In the community of Rekawa, the Ruhunu Development Consortium has tackled extraction of mangroves for fuel wood by introducing bamboo, which also binds soil and prevents erosion. Three community-based nurseries were established after community members were trained in raising planting material. During the project, 4,500 plantlets were propagated which were used to plant 15 hectares of riverbanks, home gardens, schools and temples. The demand for bamboo has increased substantially and all three nurseries are continuing to produce plantlets to meet the demand.

Strengthening sustainability

To further reduce pressure on fin-fish and crustacean fishery in Puttalam lagoon, the Marine and Coastal Resources Conservation Foundation (MCRCF) trained 15 women to cultivate Aloe vera. MCRCF also set up a contract with a leading cosmetic company in Sri Lanka. With a guaranteed market, cultivation has expanded, the monthly income of the families involved has increased by 26 per cent and fishing has decreased by 5 per cent, reducing pressure on the fisheries resources. Today, 44 families are growing Aloe vera and with a constant supply, the cosmetic company has also stopped collecting wild Aloe vera, helping to conserve biodiversity. "While it is too early to demonstrate long term impacts, there is evidence to support the principle that promoting alternative livelihoods leads to increased income and reduction of natural resource overexploitation," says Dr Janaka De Silva, MFF programme manager.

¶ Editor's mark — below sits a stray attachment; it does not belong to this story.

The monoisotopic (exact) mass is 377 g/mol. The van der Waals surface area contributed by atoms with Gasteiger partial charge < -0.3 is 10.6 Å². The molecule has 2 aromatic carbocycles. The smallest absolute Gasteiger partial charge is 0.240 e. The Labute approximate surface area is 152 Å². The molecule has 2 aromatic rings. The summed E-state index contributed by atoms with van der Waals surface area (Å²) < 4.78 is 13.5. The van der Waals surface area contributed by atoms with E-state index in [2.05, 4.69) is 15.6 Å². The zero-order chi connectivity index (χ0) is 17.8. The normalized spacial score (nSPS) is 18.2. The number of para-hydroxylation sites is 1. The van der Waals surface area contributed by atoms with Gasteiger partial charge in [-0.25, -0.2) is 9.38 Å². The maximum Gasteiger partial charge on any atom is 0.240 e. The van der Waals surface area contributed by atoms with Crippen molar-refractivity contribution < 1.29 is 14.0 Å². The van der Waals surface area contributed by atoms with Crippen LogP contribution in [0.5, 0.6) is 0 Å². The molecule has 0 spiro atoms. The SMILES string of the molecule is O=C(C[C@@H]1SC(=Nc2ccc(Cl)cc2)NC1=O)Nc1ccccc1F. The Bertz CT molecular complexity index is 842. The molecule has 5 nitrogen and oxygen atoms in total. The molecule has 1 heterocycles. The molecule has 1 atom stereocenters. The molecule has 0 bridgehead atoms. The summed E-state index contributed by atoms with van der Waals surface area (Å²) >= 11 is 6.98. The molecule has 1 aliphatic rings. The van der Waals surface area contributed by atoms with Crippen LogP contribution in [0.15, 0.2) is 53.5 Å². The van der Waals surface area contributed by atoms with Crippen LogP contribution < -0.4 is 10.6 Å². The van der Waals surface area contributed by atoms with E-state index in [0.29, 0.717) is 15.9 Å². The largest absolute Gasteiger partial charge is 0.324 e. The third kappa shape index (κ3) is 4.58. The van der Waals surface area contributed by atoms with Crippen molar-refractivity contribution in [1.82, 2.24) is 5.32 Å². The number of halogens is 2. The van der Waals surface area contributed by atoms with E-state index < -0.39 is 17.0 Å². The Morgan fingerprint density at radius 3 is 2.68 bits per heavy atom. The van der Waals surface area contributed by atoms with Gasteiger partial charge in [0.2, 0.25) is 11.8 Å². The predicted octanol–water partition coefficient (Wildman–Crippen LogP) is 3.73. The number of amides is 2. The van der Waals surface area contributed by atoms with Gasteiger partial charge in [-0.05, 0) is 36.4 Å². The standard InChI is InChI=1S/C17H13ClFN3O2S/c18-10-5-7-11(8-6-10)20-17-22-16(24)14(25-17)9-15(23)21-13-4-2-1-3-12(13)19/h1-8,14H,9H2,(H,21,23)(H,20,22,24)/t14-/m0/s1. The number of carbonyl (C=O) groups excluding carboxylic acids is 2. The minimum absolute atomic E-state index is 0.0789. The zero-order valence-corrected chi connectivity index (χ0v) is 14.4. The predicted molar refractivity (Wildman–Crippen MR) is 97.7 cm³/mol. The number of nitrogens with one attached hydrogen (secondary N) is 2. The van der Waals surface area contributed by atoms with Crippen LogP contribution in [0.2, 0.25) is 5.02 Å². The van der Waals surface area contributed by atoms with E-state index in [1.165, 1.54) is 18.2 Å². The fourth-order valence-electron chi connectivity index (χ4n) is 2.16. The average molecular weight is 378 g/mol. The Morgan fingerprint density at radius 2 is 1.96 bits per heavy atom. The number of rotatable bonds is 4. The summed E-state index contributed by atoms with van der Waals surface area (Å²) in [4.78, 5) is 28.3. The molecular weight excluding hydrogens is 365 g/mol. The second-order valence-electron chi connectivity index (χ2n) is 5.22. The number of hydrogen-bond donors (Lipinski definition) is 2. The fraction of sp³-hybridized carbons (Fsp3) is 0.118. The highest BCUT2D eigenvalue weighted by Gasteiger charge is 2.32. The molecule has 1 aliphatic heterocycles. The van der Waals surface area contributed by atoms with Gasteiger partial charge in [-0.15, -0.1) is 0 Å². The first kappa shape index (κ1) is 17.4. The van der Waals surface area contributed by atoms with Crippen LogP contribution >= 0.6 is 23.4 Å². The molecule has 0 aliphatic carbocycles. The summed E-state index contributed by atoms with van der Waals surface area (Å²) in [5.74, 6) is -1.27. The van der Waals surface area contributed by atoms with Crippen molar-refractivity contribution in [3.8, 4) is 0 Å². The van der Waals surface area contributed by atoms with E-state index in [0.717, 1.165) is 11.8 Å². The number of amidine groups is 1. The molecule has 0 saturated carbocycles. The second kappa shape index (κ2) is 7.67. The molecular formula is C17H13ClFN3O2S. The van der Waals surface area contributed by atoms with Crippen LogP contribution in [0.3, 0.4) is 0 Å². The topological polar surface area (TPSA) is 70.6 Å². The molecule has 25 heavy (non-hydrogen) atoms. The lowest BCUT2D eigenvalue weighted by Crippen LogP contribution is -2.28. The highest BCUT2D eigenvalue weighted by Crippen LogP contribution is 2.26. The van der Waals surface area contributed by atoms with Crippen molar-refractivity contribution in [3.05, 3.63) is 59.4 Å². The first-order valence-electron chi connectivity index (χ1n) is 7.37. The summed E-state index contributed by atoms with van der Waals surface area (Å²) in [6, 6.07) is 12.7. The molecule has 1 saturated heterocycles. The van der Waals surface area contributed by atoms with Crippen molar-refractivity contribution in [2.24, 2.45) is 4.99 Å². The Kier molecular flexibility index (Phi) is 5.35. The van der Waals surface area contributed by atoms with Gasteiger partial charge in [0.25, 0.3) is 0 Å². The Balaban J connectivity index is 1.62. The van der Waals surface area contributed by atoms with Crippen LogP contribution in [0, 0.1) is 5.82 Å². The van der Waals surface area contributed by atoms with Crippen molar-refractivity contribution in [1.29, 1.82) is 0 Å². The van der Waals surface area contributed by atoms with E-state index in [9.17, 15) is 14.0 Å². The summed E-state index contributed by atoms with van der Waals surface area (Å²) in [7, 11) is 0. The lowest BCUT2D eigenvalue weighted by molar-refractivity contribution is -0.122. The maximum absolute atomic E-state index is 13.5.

Planting mangroves restores biodiversity and improves the habitat for fish (© MFF)
Planting mangroves restores biodiversity and improves the habitat for fish
© MFF

To scale up the projects and share their learning with other agencies and policymakers MFF is working to link communities to government agencies. For example, when communities demonstrated the feasibility of cage culture in a small project in Madu Gangain, Sri Lanka, the government provided additional cages to the fishery society to expand cage culture production. "The structure of MFF enables the lessons and project strengths to be raised from the community-level to the national and regional arenas, and to promote sustainable, healthy ecosystems," Dr de Silva adds. "Peer-to-peer learning has also proven to be a valuable tool for sharing knowledge among communities."

Looking to the future, MFF will continue to work with coastal communities to introduce sustainable coastal management initiatives which can be scaled up and used to influence policy. "It is hoped that these ventures will help in managing coastal resources sustainably, and at the same time enhance incomes of local communities to wean them off unsustainable practices," concludes Dr Ranjith Mahindapala, MFF programme manager.

With contributions from: Dr Janaka De Silva, Mangroves for the Future Programme Manager

Date published: June 2011